Published on 15 September 2020
Dr. Markus Ulbricht reached an honorable mention for his PHD thesis at the Dissertation Award of the European Association for Artificial Intelligence. The thesis contributes to the research area of knowledge representation and reasoning (KR).
One of the main challenges in KR is modeling and formalizing commonsense reasoning, which helps human beings to draw meaningful conclusions even when faced with uncertain, incomplete or even inconsistent information – this is a task mathematical logics are not tailored for. For example, a doctor might assume we have a cold if the only information we provide is a running nose and a sore throat. If we also mention fever, headache and shivering, then a flu is suddenly a more likely explanation. However, no matter how many information we provide, a doctor always has to operate with limited and uncertain information. One of the main tools researchers in KR use to handle situations like this are so-called non-monotonic logics. In a nutshell, non-monotonic logics are equipped with default assumptions an agent is willing to make when only limited information is available, like our doctor who initially thought it is probably just a cold. The PHD thesis is a comprehensive investigation of inconsistency in non-monotonic logics. The handling of inconsistency for classical monotonic logics is thoroughly investigated in the literature, but most of the concepts where not yet lifted to the more general case of non-monotonic logics. The thesis closes this gap, investigating techniques to prevent inconsistencies, analyze their severity if present, and examine the computational complexity of finding and removing them. The thesis (Title: “Understanding Inconsistency – A Contribution to the Field of Non-monotonic Reasoning”) can be accessed here.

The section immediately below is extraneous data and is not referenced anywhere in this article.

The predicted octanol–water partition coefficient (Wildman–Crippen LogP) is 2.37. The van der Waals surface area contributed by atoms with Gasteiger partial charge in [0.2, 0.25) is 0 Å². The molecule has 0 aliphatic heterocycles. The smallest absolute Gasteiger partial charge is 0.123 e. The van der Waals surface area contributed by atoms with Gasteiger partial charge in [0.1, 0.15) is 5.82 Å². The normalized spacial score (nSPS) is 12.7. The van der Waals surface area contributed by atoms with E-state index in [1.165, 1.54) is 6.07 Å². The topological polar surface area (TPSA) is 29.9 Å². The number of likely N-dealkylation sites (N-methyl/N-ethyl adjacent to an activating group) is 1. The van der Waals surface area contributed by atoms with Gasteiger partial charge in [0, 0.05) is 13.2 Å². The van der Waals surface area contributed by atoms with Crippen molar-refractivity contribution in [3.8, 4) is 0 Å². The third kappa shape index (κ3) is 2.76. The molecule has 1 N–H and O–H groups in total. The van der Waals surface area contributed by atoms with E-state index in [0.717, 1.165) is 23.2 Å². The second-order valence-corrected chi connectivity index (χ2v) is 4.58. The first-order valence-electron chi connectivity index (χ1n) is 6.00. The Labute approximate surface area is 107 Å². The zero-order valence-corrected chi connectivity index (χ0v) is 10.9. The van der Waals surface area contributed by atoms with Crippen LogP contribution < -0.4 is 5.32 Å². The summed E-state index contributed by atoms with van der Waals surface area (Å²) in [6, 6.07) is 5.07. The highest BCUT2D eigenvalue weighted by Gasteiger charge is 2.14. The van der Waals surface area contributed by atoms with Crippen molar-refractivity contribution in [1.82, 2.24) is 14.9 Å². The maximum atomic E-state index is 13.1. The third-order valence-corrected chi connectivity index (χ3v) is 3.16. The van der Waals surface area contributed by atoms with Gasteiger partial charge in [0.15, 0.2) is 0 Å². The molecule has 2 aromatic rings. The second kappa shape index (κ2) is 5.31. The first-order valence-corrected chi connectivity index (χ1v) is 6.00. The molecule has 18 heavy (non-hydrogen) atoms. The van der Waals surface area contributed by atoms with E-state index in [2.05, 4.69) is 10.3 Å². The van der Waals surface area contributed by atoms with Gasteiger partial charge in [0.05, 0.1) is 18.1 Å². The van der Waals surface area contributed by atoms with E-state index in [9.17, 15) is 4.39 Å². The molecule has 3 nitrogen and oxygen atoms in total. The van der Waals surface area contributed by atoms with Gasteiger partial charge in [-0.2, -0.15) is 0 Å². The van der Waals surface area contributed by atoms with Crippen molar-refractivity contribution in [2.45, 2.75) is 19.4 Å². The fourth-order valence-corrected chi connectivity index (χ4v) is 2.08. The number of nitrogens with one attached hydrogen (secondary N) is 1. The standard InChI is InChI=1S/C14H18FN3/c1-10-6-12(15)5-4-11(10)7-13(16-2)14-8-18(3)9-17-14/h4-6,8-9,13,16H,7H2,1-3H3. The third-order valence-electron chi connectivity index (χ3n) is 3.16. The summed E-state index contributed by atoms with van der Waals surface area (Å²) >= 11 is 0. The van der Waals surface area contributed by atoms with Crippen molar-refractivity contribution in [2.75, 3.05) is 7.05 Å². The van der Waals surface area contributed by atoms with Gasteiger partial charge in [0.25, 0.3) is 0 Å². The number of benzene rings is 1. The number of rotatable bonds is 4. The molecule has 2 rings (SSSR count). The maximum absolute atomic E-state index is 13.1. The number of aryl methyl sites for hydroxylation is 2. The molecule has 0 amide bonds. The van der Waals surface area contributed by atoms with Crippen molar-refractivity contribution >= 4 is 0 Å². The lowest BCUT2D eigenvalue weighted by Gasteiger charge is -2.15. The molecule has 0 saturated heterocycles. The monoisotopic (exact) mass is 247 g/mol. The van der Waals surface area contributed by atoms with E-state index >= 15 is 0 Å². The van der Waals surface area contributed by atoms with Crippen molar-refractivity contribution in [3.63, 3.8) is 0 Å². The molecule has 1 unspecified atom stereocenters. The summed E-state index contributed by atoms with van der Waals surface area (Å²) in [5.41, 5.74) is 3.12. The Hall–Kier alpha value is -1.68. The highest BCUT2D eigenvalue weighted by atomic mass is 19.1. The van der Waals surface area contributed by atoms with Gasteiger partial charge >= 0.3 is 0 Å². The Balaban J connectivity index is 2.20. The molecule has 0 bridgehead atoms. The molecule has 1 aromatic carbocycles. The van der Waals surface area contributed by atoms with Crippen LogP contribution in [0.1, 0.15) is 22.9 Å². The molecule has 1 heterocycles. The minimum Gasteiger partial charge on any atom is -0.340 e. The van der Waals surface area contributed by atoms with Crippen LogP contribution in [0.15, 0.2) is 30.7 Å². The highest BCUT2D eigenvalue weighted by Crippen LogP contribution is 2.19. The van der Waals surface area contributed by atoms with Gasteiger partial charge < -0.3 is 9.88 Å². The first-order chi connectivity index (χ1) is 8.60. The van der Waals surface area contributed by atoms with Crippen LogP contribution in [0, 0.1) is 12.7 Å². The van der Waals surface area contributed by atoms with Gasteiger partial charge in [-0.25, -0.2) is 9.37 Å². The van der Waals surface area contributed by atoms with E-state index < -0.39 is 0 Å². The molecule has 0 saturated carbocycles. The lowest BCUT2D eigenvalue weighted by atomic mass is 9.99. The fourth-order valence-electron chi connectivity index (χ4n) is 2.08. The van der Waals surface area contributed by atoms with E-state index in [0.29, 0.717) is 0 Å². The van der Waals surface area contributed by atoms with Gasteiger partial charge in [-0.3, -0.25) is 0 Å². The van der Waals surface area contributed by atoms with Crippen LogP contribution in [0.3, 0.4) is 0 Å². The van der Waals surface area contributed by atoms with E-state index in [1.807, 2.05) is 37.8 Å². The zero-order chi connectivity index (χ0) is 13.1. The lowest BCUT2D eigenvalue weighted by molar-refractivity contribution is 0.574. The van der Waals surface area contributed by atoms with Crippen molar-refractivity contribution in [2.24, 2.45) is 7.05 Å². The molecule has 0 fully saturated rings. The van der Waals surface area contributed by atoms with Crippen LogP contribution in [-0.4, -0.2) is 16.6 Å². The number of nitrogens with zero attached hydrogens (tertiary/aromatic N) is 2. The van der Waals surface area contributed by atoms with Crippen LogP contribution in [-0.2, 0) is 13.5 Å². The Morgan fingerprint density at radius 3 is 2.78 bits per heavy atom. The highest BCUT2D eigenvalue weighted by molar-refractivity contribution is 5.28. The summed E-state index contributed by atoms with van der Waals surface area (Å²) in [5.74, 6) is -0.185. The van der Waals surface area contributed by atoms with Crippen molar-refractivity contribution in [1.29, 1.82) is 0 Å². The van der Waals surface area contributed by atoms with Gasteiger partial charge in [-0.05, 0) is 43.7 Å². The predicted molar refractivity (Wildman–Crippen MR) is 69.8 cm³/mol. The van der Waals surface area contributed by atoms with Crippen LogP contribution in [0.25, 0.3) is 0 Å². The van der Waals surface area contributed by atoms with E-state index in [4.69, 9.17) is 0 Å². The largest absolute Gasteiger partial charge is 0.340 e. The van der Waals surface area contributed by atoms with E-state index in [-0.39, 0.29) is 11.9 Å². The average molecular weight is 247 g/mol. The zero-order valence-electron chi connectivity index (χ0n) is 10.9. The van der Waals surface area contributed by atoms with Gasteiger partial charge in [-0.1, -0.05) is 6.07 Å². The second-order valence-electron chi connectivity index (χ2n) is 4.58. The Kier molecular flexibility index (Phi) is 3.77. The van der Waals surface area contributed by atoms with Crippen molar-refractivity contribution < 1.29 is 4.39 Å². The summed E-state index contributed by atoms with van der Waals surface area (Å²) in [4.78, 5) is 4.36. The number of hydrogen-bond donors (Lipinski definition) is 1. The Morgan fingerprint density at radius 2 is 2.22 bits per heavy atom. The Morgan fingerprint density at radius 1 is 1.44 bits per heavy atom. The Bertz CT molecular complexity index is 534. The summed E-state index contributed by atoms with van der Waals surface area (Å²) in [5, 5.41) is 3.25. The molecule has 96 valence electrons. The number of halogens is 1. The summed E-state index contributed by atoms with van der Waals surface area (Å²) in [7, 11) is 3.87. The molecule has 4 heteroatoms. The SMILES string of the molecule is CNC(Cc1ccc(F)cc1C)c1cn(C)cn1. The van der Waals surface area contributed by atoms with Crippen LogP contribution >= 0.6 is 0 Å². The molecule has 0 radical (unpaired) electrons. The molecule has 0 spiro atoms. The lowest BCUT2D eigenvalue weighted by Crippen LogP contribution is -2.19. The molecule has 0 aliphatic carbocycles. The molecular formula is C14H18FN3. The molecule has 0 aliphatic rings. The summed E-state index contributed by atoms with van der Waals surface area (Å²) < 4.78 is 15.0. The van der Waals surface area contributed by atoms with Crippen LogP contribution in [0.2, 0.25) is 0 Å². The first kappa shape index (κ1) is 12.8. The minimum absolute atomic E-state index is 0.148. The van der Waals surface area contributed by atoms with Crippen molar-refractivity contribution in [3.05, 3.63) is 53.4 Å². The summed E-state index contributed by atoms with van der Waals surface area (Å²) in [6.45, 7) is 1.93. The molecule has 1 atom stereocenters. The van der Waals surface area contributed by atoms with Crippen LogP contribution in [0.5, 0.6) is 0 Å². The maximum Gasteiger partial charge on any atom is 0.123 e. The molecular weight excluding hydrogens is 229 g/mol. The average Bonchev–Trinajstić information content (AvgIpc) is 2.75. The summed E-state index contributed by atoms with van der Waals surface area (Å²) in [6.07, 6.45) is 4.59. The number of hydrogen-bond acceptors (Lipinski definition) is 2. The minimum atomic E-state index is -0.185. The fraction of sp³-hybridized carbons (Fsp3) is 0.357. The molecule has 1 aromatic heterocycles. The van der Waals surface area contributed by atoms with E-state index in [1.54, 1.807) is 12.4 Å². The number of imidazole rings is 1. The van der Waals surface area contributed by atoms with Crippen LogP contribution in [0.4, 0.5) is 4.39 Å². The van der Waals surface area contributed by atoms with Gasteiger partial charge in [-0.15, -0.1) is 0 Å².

ScaDS.AI ist proud of your achievements, Dr. Ulbricht. Congratulations!